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The “I’s” Have It Series – Inflation

The last in “The ‘I’s’ Have It Series” is perhaps the most influential to investors…inflation. The rising trend that has been in place for some time but suddenly “got lit.” More importantly, it was ignored for some time even though the signals were flashing an increasing challenge to the Federal Reserve and the markets in general.

The primary shift has been in place since 2008 and was a trend that began in earnest in 1980. The globalization of the economy is pronounced and is not dead; however, it is in the incremental stages of hitting the top of the S curve where only marginal gains occur. In 1980 the amount of total trade to global GDP stood at 40% and rose consistently until 2008 when it topped out at 60%. Since then it has oscillated and is down slightly. As a byproduct, protectionism has appeared more pronounced through increases in net tariffs and restrictive trade policies as countries begin to protect their sovereign country from outside economic forces. Though this is a more complex subject, the simple point is globalization is disinflationary as materials and labor are exploited to assist in margins. Protectionist environments are more inflationary as there are fewer buffers to offset natural increase in prices. As a relative basis, globalization will slow its long-term ascent and stay at its level for some time which will give the feeling of an increased protectionist environment.

Consider what has occurred in just the last 14 months, and perhaps even more poignant is the move just since the end of 2016.


December 2015



U.S. Consumer Price Index YOY




U.S. Consumer Core Price Index YOY




U.S. Producer Price Index YOY




U.S. Import Price YOY




Case Shiller 20 City Composite




China Producer Price Index




China Consumer Price Index








Citigroup Emerging Market Inflation surprise




Source: Bloomberg, Citigroup, National Bureau of Statistics, Bureau of Labor Statistics, Eurostat
Past performance is not indicative of future results. | YOY = year over year; MUICP = Monetary Union Index of Consumer Prices

One area that points to a future increase of inflationary pressures is the output gap, or the difference of what the current state of the economy is and what it could produce. When the output gap was above its long-term average, the point it just crossed, the unemployment rate averaged 5.00% versus its 30-year average of 6.00%. Currently we are at 4.6%, which spells to a fairly large amount of wage pressure building should the current state of the economy keep its recent trajectory.

The consumer price index averaged 3.05% when the output gap was above its long-term average. The CPI (Consumer Price Index) averaged 2.70% over 30 years and currently is at 1.60%. That difference is significant should this gain 1.45% to get to its average; however, if one looks at the core rate that removes food and energy, the difference in pick-up is only 0.65% from its average. Clearly, the difference looks to be made up in increased costs of energy and food over the next year which only confirms recent movements in energy and helps explain the record yields of crops that has seen the Agricultural commodity index decline 43% off its high in the last four years.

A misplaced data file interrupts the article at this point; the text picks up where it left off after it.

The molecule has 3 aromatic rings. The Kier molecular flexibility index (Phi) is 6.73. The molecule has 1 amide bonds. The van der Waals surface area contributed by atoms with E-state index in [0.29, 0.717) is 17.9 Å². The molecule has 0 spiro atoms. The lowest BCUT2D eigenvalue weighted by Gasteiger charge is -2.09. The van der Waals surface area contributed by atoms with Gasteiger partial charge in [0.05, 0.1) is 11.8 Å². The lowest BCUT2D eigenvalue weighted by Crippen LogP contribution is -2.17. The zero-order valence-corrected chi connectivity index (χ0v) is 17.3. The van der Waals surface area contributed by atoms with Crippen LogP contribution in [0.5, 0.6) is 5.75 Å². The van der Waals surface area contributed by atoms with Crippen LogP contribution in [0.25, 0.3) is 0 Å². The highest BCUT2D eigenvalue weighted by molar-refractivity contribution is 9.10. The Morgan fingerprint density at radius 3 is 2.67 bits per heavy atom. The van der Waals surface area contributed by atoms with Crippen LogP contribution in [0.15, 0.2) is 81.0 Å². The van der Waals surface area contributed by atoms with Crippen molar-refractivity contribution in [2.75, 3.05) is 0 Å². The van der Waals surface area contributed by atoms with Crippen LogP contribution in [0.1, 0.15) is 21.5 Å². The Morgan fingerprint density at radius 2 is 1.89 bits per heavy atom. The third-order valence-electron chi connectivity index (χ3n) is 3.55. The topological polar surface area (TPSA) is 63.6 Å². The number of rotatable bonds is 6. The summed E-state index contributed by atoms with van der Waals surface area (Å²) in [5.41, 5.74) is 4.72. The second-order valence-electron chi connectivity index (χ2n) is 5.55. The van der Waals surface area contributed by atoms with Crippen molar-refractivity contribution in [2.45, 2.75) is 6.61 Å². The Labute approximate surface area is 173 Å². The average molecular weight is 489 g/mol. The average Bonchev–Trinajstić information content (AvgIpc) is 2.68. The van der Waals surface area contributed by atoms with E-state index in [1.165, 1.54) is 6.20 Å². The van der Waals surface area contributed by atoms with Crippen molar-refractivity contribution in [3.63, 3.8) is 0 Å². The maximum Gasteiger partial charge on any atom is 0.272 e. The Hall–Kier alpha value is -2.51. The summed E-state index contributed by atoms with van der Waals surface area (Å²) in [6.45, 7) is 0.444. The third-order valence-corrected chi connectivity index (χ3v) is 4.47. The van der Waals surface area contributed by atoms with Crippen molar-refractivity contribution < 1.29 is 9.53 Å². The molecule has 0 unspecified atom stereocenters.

OECD = Organization for Economic Co-operation and Development

One of the more revealing charts we present is the following showing the amount of liquidity in the market as measured by the M1 money supply as a percentage of Nominal GDP. With the strong over allocation of the U.S. dollar, the correction in this measure is not only counterintutitive, but also presents a potentially large opportunity to investors. What we see is this number may drop by an increse in the nominal GDP number and sets forth a trend we’ve seen when there were two peaks set.

During two significant periods of decline – while above the long-term average – average GDP growth of three years of declines from 1986-1989 and 1994-1997 was 3.77% while the long-term average was 2.56%. Nominal GDP growth was almost 9% higher than the average when liquidity, as measured above, was above the long-term average of 13.1%.

What those periods have in common with where we are potentially at now is a combination of excess GDP growth relative to M1 money supply growth, therefore bringing down the liquidity levels and that the dollar is still overvalued.

As Fed Chair Janet Yellen testified yesterday (2/14/2017), the inflation environment is becoming a bigger challenge and the hawkish tones are becoming more pronounced. For fixed income investors, we believe it is important to consider some inflationary protection via Treasury inflation-protected securities (TIPS) or floating-rate instruments such as CPI floaters, step-up coupons or prime rate floaters issued by the Small Business Administration.

CRN: 2017-0201-5782 R

This commentary is for informational purposes only. All investments are subject to risk and past performance is no guarantee of future results. Please see the Disclosures webpage for additional risk information at commentary-disclosures. For additional commentary or financial resources, please visit



Effective, June 10, 2016, please note that Gene Peroni left Advisors Asset Management (AAM) to become President of Peroni Portfolio Advisors, Inc. Peroni Portfolio Advisors, Inc. ("PPA") is an investment advisor independent of AAM.